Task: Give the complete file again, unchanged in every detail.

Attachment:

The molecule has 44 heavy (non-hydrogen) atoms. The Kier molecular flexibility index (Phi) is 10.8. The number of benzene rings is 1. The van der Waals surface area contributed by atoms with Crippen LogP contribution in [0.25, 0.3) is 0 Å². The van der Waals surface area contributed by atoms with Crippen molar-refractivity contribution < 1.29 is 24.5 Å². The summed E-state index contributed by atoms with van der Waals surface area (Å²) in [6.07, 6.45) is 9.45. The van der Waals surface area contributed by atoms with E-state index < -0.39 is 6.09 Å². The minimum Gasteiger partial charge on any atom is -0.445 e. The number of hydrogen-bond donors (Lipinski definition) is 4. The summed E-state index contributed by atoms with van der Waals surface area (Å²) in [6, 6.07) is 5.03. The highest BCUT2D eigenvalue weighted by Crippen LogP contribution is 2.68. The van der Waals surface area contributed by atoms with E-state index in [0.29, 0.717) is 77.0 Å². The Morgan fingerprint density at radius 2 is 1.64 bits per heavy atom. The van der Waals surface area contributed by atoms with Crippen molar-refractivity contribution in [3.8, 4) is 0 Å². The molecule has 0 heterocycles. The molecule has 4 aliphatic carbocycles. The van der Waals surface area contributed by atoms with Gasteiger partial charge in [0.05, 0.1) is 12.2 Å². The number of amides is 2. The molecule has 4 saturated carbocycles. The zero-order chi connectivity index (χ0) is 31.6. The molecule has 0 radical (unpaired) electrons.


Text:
The molecule has 44 heavy (non-hydrogen) atoms. The Kier molecular flexibility index (Phi) is 10.8. The number of benzene rings is 1. The van der Waals surface area contributed by atoms with Crippen LogP contribution in [0.25, 0.3) is 0 Å². The van der Waals surface area contributed by atoms with Crippen molar-refractivity contribution < 1.29 is 24.5 Å². The summed E-state index contributed by atoms with van der Waals surface area (Å²) in [6.07, 6.45) is 9.45. The van der Waals surface area contributed by atoms with E-state index < -0.39 is 6.09 Å². The minimum Gasteiger partial charge on any atom is -0.445 e. The number of hydrogen-bond donors (Lipinski definition) is 4. The summed E-state index contributed by atoms with van der Waals surface area (Å²) in [6, 6.07) is 5.03. The highest BCUT2D eigenvalue weighted by Crippen LogP contribution is 2.68. The van der Waals surface area contributed by atoms with E-state index in [0.29, 0.717) is 77.0 Å². The Morgan fingerprint density at radius 2 is 1.64 bits per heavy atom. The van der Waals surface area contributed by atoms with Crippen molar-refractivity contribution in [3.8, 4) is 0 Å². The molecule has 0 heterocycles. The molecule has 4 aliphatic carbocycles. The van der Waals surface area contributed by atoms with Gasteiger partial charge in [0.05, 0.1) is 12.2 Å². The number of amides is 2. The molecule has 4 saturated carbocycles. The zero-order chi connectivity index (χ0) is 31.6. The molecule has 0 radical (unpaired) electrons.